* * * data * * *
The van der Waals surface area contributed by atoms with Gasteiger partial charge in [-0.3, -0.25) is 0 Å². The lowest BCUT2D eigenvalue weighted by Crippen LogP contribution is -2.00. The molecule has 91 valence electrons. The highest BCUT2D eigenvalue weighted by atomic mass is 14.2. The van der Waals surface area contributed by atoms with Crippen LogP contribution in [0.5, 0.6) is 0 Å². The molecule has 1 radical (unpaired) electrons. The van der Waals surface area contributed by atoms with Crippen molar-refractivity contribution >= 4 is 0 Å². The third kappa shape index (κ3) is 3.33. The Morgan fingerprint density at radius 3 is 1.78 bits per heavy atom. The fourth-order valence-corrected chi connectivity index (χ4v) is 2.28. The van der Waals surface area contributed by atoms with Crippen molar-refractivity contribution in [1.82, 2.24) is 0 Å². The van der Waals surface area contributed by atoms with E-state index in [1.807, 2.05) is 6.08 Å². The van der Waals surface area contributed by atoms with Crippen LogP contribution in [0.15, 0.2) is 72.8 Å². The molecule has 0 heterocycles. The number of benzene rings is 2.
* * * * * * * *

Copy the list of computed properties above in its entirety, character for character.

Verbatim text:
The van der Waals surface area contributed by atoms with Gasteiger partial charge in [-0.3, -0.25) is 0 Å². The lowest BCUT2D eigenvalue weighted by Crippen LogP contribution is -2.00. The molecule has 91 valence electrons. The highest BCUT2D eigenvalue weighted by atomic mass is 14.2. The van der Waals surface area contributed by atoms with Crippen LogP contribution in [0.5, 0.6) is 0 Å². The molecule has 1 radical (unpaired) electrons. The van der Waals surface area contributed by atoms with Crippen molar-refractivity contribution >= 4 is 0 Å². The third kappa shape index (κ3) is 3.33. The Morgan fingerprint density at radius 3 is 1.78 bits per heavy atom. The fourth-order valence-corrected chi connectivity index (χ4v) is 2.28. The van der Waals surface area contributed by atoms with Crippen molar-refractivity contribution in [1.82, 2.24) is 0 Å². The van der Waals surface area contributed by atoms with E-state index in [1.807, 2.05) is 6.08 Å². The van der Waals surface area contributed by atoms with Crippen LogP contribution in [0.15, 0.2) is 72.8 Å². The molecule has 0 heterocycles. The number of benzene rings is 2.